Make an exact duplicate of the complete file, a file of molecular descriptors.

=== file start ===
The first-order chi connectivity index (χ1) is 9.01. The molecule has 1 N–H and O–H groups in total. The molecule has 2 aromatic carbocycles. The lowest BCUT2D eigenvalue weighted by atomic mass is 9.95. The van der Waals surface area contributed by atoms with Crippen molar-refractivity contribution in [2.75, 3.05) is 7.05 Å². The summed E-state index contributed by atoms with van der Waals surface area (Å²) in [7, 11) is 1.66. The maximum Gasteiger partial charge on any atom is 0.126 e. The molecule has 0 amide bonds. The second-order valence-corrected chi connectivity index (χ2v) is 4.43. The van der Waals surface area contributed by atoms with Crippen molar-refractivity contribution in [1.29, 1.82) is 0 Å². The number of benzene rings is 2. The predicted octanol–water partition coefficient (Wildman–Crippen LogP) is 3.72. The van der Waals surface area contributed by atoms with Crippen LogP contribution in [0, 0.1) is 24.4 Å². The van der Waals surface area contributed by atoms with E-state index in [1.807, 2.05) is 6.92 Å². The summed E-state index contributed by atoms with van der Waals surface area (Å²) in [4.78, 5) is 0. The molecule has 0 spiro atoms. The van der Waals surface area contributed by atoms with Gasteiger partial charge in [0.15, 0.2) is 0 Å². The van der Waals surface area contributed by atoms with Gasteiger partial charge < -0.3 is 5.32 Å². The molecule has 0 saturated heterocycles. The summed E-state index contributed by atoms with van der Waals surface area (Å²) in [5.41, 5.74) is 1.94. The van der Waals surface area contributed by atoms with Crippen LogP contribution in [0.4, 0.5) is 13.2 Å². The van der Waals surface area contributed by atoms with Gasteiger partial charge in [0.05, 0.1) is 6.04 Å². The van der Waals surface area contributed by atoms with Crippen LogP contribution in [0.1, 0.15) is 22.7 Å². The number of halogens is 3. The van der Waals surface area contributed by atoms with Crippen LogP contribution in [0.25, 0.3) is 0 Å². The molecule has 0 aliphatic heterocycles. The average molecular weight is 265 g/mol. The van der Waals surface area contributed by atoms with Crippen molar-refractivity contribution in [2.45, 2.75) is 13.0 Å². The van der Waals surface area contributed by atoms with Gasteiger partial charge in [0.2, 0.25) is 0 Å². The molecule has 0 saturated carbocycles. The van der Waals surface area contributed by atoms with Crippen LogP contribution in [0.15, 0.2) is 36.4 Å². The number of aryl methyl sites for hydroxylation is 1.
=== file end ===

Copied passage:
The first-order chi connectivity index (χ1) is 9.01. The molecule has 1 N–H and O–H groups in total. The molecule has 2 aromatic carbocycles. The lowest BCUT2D eigenvalue weighted by atomic mass is 9.95. The van der Waals surface area contributed by atoms with Crippen molar-refractivity contribution in [2.75, 3.05) is 7.05 Å². The summed E-state index contributed by atoms with van der Waals surface area (Å²) in [7, 11) is 1.66. The maximum Gasteiger partial charge on any atom is 0.126 e. The molecule has 0 amide bonds. The second-order valence-corrected chi connectivity index (χ2v) is 4.43. The van der Waals surface area contributed by atoms with Crippen molar-refractivity contribution in [1.29, 1.82) is 0 Å². The number of benzene rings is 2. The predicted octanol–water partition coefficient (Wildman–Crippen LogP) is 3.72. The van der Waals surface area contributed by atoms with Crippen LogP contribution in [0, 0.1) is 24.4 Å². The van der Waals surface area contributed by atoms with E-state index in [1.807, 2.05) is 6.92 Å². The summed E-state index contributed by atoms with van der Waals surface area (Å²) in [4.78, 5) is 0. The molecule has 0 spiro atoms. The van der Waals surface area contributed by atoms with Gasteiger partial charge in [0.15, 0.2) is 0 Å². The van der Waals surface area contributed by atoms with Gasteiger partial charge < -0.3 is 5.32 Å². The molecule has 0 saturated heterocycles. The summed E-state index contributed by atoms with van der Waals surface area (Å²) in [5.41, 5.74) is 1.94. The van der Waals surface area contributed by atoms with Crippen LogP contribution in [0.4, 0.5) is 13.2 Å². The van der Waals surface area contributed by atoms with Gasteiger partial charge in [0.05, 0.1) is 6.04 Å². The van der Waals surface area contributed by atoms with Crippen LogP contribution in [0.1, 0.15) is 22.7 Å². The number of halogens is 3. The van der Waals surface area contributed by atoms with Crippen LogP contribution in [0.25, 0.3) is 0 Å². The molecule has 0 aliphatic heterocycles. The average molecular weight is 265 g/mol. The van der Waals surface area contributed by atoms with Crippen molar-refractivity contribution in [2.45, 2.75) is 13.0 Å². The van der Waals surface area contributed by atoms with Gasteiger partial charge in [0.2, 0.25) is 0 Å². The molecule has 0 saturated carbocycles. The van der Waals surface area contributed by atoms with Crippen LogP contribution in [0.15, 0.2) is 36.4 Å². The number of aryl methyl sites for hydroxylation is 1.